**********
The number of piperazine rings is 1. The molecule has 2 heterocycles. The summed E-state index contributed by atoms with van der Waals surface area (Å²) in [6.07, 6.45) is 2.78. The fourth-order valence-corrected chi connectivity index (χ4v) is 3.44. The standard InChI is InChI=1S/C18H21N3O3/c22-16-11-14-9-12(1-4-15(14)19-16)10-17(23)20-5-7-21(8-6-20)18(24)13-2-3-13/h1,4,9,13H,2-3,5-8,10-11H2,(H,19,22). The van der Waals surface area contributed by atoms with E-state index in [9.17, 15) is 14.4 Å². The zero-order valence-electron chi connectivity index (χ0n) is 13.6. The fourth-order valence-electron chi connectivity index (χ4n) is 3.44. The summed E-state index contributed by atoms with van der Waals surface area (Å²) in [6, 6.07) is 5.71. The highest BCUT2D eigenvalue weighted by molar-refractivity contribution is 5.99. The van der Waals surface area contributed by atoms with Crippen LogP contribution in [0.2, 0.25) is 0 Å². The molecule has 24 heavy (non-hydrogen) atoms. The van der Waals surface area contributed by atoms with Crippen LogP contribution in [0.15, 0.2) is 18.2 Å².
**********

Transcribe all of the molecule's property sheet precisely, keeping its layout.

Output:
The number of piperazine rings is 1. The molecule has 2 heterocycles. The summed E-state index contributed by atoms with van der Waals surface area (Å²) in [6.07, 6.45) is 2.78. The fourth-order valence-corrected chi connectivity index (χ4v) is 3.44. The standard InChI is InChI=1S/C18H21N3O3/c22-16-11-14-9-12(1-4-15(14)19-16)10-17(23)20-5-7-21(8-6-20)18(24)13-2-3-13/h1,4,9,13H,2-3,5-8,10-11H2,(H,19,22). The van der Waals surface area contributed by atoms with E-state index in [9.17, 15) is 14.4 Å². The zero-order valence-electron chi connectivity index (χ0n) is 13.6. The fourth-order valence-electron chi connectivity index (χ4n) is 3.44. The summed E-state index contributed by atoms with van der Waals surface area (Å²) in [6, 6.07) is 5.71. The highest BCUT2D eigenvalue weighted by molar-refractivity contribution is 5.99. The van der Waals surface area contributed by atoms with Crippen LogP contribution in [0.2, 0.25) is 0 Å². The molecule has 24 heavy (non-hydrogen) atoms. The van der Waals surface area contributed by atoms with Crippen LogP contribution in [0.15, 0.2) is 18.2 Å².